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A Holocaust Exhibition for Kids Opens in New York City

The Museum of Jewish Heritage in New York City is home to “Courage to Act: Rescue in Denmark,” a new exhibition about a daring World War II mission. 

On October 1, 1943, Jewish families in Denmark were preparing to celebrate Rosh Hashanah, the Jewish New Year. But they got chilling news. Nazi soldiers from Germany, which occupied the small Scandinavian country, were planning to arrest and deport Denmark’s entire Jewish population.

The people of Denmark did everything they could to spare the lives of their Jewish friends and neighbors. They secretly arranged to have the Jews flee by boat to neighboring Sweden. 

“There were people who hid the refugees, who clothed the refugees, who gave them food, who escorted them to hiding places,” said Ellen Bari. “People helped in every way imaginable.”            

Bari is the curator of a new exhibition at the Museum of Jewish Heritage in New York City. The exhibition, “Courage to Act: Rescue in Denmark,” spotlights the resilience and bravery of the Danes, including children, during World War II (1939-1945). 

In the early 1940s, German Chancellor Adolf Hitler controlled much of Europe, including Denmark. In the occupied countries, Jewish people were rounded up and sent to concentration camps. At the camps, prisoners endured forced labor, starvation, torture, and death. During the Holocaust, more than six million Jews were killed by the Nazis.


Deirdre looks at a replica of Gerda III, a Danish vessel that transported Jews to safety during the Holocaust. 


After the Nazis issued their order, the Danes had little time to act. Yet they were able to transport 95% of Denmark’s Jews to safety. Small vessels were used in the dark of night to carry Jewish passengers across the Øresund Sound to Sweden, which remained neutral during the war. 

The museum’s exhibition commemorates the 80th anniversary of this daring rescue. It’s designed for children ages nine and above. Young actors help tell the stories of ordinary Danes involved in the effort. Photographs, maps, survivors’ accounts, and a replica of Gerda III, which transported many Jews to Sweden, help bring the past alive.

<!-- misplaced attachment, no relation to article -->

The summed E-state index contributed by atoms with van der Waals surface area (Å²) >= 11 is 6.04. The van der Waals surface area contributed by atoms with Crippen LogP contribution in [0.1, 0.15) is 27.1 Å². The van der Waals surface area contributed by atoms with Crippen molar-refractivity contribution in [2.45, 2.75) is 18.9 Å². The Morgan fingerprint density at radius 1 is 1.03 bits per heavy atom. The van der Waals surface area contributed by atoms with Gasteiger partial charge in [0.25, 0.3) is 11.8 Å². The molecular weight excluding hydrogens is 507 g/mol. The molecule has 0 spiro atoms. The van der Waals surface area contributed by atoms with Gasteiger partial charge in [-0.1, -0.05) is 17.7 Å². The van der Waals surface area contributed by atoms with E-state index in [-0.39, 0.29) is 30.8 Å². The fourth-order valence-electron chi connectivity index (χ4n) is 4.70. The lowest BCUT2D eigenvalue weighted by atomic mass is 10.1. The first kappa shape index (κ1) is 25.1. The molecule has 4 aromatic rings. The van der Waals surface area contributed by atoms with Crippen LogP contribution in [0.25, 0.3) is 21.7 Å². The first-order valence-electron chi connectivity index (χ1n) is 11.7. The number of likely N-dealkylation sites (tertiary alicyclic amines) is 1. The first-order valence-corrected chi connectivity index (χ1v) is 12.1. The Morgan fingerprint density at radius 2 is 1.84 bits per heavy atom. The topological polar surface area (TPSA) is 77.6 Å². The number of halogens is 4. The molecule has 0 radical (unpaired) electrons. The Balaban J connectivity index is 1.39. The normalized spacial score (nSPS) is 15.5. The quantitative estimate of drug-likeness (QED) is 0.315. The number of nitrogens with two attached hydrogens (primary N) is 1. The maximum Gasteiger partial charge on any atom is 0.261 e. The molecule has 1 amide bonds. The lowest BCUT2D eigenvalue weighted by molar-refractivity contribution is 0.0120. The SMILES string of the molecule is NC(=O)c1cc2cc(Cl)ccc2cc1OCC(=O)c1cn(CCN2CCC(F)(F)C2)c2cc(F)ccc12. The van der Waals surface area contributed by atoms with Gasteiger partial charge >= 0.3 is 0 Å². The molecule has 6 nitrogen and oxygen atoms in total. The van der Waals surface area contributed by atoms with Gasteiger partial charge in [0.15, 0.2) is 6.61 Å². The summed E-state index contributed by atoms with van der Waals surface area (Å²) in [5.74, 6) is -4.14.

“It’s on all of us to look after our neighbors,” Ellen Bari, the curator of “Courage to Act: Rescue in Denmark,” told Deirdre. 


Jews continue to face antisemism (prejudice and hatred) worldwide. I previewed the exhibition just days after Hamas, a militant Palestinian group, attacked Israel. The small Middle Eastern country is home to the largest Jewish population in the world. More than 1,400 people were killed in the attacks. About 200 others were taken hostage. It was the single deadliest day for the Jewish people since the Holocaust. 

“It's important to remember the history and that, even in difficult times, there are always good people,” Bari said.

Tensions between Palestinian Arabs and Israeli Jews, who share neighboring territory in the Middle East, are not new. In 1948, three years after World War II ended, the country of Israel was established. After years of turmoil, Israel was looked upon as a sanctuary for Jews. But Palestinians also have historic claims to the area. Many Palestinians have lost their land because of Jewish settlements. Now, the threat of a large-scale war looms.  


Deirdre watches a dramatic reenactment by actress Imogen Williams, 18, who portrays Rebekka, a Jewish refugee from Czechoslovakia.  


In the exhibition, actress Imogen Williams, 18, plays Rebekka, a Jewish refugee whose story is based on several first-person accounts. When asked what she wanted young people to take away from the exhibition, Imogen said, “to always be there for your community and to support the minority.”

Bari echoed those sentiments. “It’s on all of us to look after our neighbors,” she said. “I hope [kids] will be empowered to do the right thing.”



Photos courtesy of Scholastic Kids Press